The Sixers' big man took to Instagram to post a picture of himself chatting with local folk legend Sam Hinkie. As if that wasn't enough, check out the captions he wrote at the bottom.

THE GOAT #HeDiedForOurSins #TrustTheProcess

A photo posted by Joel Hans Embiid (@joelembiid) on

Let us break this down.

"THE GOAT" - As in Greatest Of All Time, not an actual goat you would find at your local petting zoo.

"#HeDiedForOurSins" - St. Sam, patron saint of analytical basketball martyrdom.

"#TrustTheProcess" - The rallying cry of the masses.

Sure, they may have taken away Sam, but they'll never take away JoJo's social media platforms. Never!

Union have no answer for Didier Drogba, Impact in 5-1 loss

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Associated Press

Union have no answer for Didier Drogba, Impact in 5-1 loss

MONTREAL  -- Didier Drogba broke out with a hat trick to lead the Montreal Impact to a 5-1 victory over the Union on Saturday night.

The 38-year-old Ivorian striker hadn't scored since May 28. He returned last week after missing three games with a thigh injury.

Ignacio Piatti returned after sitting out a one-game suspension to score a goal and add two assists. Recent signing Matteo Mancuso, who went in for Drogba in the 79th minute, got his first MLS goal in added time.

Montreal improved to 7-5-8.

Chris Pontius scored for Philadelphia (8-7-6).

Odubel Herrera's bat returns, but so do Aaron Nola's struggles in loss to Pirates

Odubel Herrera's bat returns, but so do Aaron Nola's struggles in loss to Pirates

PITTSBURGH -- The good news for the Phillies on Saturday was that it finally seems All-Star Odubel Herrera's bat is returning to its typical, productive form.

The centerfielder had his second straight three-hit game Saturday as he continued to pull out of his slump, though it wasn’t enough to keep the Phillies from losing 7-4 to the Pittsburgh Pirates in the middle game of a three-game series at PNC Park (see Instant Replay).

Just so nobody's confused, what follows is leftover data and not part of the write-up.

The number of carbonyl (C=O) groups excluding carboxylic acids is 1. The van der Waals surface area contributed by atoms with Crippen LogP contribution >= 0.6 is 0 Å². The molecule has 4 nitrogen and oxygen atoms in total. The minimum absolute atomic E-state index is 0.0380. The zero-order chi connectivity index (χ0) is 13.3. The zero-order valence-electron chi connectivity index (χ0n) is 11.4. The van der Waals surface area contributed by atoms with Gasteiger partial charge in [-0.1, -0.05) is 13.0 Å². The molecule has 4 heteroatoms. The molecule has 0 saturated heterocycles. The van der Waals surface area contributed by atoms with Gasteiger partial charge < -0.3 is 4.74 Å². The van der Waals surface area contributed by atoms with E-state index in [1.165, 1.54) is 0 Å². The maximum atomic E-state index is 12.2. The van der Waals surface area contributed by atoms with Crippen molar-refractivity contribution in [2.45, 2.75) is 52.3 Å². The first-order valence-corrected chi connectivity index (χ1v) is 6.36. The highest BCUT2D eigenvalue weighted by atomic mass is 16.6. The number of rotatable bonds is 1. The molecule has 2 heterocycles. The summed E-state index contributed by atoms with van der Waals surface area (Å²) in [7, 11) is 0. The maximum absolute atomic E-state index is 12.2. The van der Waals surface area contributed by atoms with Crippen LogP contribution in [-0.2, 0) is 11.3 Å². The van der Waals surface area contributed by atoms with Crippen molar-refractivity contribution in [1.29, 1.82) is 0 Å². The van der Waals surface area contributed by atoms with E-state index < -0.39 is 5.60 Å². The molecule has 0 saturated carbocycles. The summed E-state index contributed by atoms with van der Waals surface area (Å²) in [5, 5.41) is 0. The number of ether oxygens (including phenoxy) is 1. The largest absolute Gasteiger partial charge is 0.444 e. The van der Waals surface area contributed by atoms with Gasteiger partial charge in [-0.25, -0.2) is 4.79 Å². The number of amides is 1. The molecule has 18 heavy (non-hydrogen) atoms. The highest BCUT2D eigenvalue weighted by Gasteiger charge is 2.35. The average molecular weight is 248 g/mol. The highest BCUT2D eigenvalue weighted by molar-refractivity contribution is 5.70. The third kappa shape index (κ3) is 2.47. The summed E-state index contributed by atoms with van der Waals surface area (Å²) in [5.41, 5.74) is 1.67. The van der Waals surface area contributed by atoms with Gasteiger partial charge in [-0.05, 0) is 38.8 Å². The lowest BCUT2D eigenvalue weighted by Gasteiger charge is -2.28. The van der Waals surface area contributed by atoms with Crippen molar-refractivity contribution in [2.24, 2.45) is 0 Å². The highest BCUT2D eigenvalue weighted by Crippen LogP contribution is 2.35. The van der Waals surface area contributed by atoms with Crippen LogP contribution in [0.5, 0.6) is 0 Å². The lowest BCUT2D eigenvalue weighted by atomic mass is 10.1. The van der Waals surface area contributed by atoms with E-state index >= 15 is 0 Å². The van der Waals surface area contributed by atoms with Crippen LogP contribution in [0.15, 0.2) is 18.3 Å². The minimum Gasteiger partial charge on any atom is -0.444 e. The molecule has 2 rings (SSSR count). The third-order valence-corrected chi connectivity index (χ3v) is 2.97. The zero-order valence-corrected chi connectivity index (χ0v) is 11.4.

Yet Herrera’s suddenly hot bat gave the Phillies some reason to feel good on a day when another player who the organization believes can be a foundation player backslid. Right-hander Aaron Nola (5-9) took the loss as he allowed six runs and six hits in four-plus innings.

The bad Nola returned after pitching six scoreless innings in his previous outing Monday against the Miami Marlins. Prior to shutting down the Marlins, Nola allowed a combined 30 runs in five starts while failing to get past the fourth inning four times.

“When he’s at his best, he has control of all his pitches,” Phillies manager Pete Mackanin said. “He’s lost his control and he needs to a find a way to get it back.”

However, Herrera improved to 6 for 9 in the series by going 3 for 4 with a triple, two runs scored and two stolen bases. He had been 4 for 41 in his previous 11 games before coming to Pittsburgh, a skid that dropped his batting average to .281 from .300.

“It was getting pretty ugly for about a week there, so it feels good to get some hits,” Herrera said. “That’s my job, to get hits, be successful and help the team win. I really don’t go into too many slumps, so it’s hard to try to fight your way through it and stay positive. When I get a hit, I am happy.”

Herrera is now hitting .290 with 10 home runs and 33 RBIs in 98 games.

There had been a school of thought that making his first All-Star Game appearance July 12 at Petco Park in San Diego might have had an effect on the 24-year-old. The schedule for the players during the festivities is basically non-stop for two days and then Herrera had to fly across the country to rejoin the Phillies in Philadelphia for the second half of the season.

“I was concerned it might have an effect on him,” Mackanin said. “It was the first time he had participated in an even of that magnitude and it can be hard to refocus after that.”

Herrera, though, said he is not sure how much being an All-Star played into his cold spell.

“Maybe it did,” Herrera said. “It was a busy couple of days there. I don’t know what to compare it to because I hadn’t been before. Obviously, I didn’t have the same chance to rest as a lot of other players, so it could have had an effect. However, playing in the All-Star Game was a great experience and I am glad I had a chance to be there.”

If Herrera plays like he has the last two games, Herrera figures to appear in more Midsummer Classics before his career is through.

“He has the ability to win a batting title,” Mackanin said. “He’s that good of a hitter. He’s a smart hitter. When pitchers start adjusting to him, he adjusts back. I only see him getting better.

“Then you throw in that he played a heckuva center field and it’s just an impressive total package."